Best of Daily Reflections: The Crack in Human Character
Again, you have heard that it was said to those of ancient times, “You shall not swear falsely, but carry out the vows you have made to the Lord.” But I say to you, Do not swear at all, either by heaven, for it is the throne of God, or by the earth, for it is his footstool, or by Jerusalem, for it is the city of the great King. And do not swear by your head, for you cannot make one hair white or black. Let your word be “Yes, Yes” or “No, No”; anything more than this comes from the evil one.
When Jesus forbids swearing falsely, he isn’t referring to cursing, but to making deceptive promises. Human beings are experts in the fine art of deception.
David Brooks writes about Dan Ariely’s book The (Honest) Truth about Dishonesty. Ariely discovered in his research that most people cheat—but just a little. For example, they gave thousands of people twenty number problems to solve. When they handed in their answer sheet, people got an average of four correct responses. But when they shredded the answer sheet and self-reported their score, they claimed six correct answers. They cheated but just a little. Another time Ariely put plates with dollar bills next to cans of Coke in a college dorm kitchen. People took the Cokes not the dollar bills. That would have felt more like stealing.
This little crack in human character is what makes all of us suspicious and suspect. When we’re young and say we’ll do something, we are asked, “Do you promise?” When we get older and enter an agreement, we have it notarized with certified ID and reliable witnesses. We live in a world of deceptions.
Our culture is a written culture. We sign and notarize commitments. Jesus’ culture was a spoken culture where they swore oaths. In either case, the problem is the same. We have fine print where we obscure truth with wordiness and technicalities. In Jesus’ world they spoke complicated oaths that did the same. That’s what Jesus had in mind when he forbade swearing by heaven, earth, Jerusalem, or even your own head.
Author Michael Lewis says, “When someone walks in the door who is actually trustworthy, that person has enormous power.” You can test this in any marriage, in any family, in any work environment, in any neighborhood association, in any church board. When a person’s word cannot be trusted—when their “Yes” is really “Maybe” and their “No” is really “Perhaps”—their whole character is compromised.
In a board meeting, I once found myself twisting the truth to make it sound like I had done something I hadn’t. My pulse raced and the blood rushed out of my face. I felt faint. No one knew it; my deception had been good enough. But I knew it. And I knew the only way out was to confess that I had misled them. When I did, I felt utterly humiliated, but I also felt free. There is such power—both for you and others—in living in the truth.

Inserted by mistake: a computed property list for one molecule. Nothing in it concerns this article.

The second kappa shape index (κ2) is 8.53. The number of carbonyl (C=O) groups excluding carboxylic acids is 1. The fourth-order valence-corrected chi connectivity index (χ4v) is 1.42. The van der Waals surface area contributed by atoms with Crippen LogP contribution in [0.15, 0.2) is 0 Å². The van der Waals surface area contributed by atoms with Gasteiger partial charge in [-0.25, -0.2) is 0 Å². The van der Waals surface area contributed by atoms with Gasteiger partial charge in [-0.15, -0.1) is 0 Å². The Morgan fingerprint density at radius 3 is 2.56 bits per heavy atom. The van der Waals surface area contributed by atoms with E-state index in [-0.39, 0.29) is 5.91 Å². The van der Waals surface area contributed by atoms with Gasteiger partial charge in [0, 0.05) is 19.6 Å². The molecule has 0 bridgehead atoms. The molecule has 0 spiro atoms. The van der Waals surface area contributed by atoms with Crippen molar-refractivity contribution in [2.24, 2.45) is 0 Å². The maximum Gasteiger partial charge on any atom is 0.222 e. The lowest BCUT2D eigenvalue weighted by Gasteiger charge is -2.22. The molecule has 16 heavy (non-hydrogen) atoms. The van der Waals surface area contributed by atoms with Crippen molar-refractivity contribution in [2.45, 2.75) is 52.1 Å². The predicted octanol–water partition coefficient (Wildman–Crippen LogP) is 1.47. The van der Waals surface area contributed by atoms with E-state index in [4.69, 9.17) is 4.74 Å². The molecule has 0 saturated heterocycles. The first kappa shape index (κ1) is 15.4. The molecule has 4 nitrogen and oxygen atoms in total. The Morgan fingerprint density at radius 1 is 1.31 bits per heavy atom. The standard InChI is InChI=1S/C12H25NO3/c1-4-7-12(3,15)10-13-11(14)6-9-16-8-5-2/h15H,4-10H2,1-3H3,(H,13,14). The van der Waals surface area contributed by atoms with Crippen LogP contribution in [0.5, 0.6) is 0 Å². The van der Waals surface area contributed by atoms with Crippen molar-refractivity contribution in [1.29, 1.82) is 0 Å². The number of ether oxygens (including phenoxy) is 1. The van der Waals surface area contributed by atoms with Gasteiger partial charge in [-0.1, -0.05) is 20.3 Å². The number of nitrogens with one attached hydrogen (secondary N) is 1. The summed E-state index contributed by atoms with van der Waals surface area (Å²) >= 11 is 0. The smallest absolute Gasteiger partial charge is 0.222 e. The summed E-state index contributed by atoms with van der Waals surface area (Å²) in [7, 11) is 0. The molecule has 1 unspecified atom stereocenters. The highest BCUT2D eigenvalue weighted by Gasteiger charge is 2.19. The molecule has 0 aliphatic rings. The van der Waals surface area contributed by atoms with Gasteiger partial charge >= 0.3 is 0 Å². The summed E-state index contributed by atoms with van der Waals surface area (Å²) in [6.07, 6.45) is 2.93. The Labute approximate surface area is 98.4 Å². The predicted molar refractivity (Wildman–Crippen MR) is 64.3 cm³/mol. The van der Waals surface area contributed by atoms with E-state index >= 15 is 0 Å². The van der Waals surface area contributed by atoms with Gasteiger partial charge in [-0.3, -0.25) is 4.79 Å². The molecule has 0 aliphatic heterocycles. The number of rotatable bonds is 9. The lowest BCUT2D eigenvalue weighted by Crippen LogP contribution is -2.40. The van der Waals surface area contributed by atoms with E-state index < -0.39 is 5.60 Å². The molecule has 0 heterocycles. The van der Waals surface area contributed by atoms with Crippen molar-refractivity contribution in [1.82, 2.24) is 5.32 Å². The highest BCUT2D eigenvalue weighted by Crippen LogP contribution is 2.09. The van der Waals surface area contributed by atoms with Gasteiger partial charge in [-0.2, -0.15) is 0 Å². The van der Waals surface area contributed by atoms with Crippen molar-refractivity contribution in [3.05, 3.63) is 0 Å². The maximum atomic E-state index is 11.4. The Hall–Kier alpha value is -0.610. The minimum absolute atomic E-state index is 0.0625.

QUESTIONS FOR FURTHER REFLECTION: Where do you find yourself being most suspicious of others in the world? In what ways do you think people tend to be most subtly deceptive? How about you? Where do you twist the truth just a little? What happens to relationships when we live in a world that has just a shade of deception?
PRAYER: Gracious Lord, if it is universally true that human beings are quietly deceptive, then please reveal to me where I slant the truth to suit my own self-interests. No matter what it costs, let my “Yes” mean “Yes” and my “No” mean “No.” Amen.
Dave Peterson is an ordained pastor who is the Director of Community Outreach for The Robert and Janice McNair Foundation and Scholarly Advisor for the H. E. Butt Family Foundation. He is the author of Receiving and Giving, Unleashing the Bless Challenge in Your Life. Dave and his wife, Terri, have four adult children and four grandchildren.
On Earth As It Is in Heaven
When we pray, do we say, “Thy kingdom come, thy will be done, on earth as it is in heaven,” and then sit back and wait for someone to show up on the scene and make things happen? As people of faith—at work, in our community, in our home, in our relationships—how do we partner with God to usher in the kingdom of God, right where we are? How can we live the gospel in such a way that we welcome the kingdom of God wherever we show up? What is the impact of doing good work in the places God has called us? What does it mean to do good work, and why does it matter? Does my good work every day make a difference for eternity? After we pray, On Earth As It Is in Heaven, what are practical ways to partner with God in seeing that come to pass, right in the place where we are?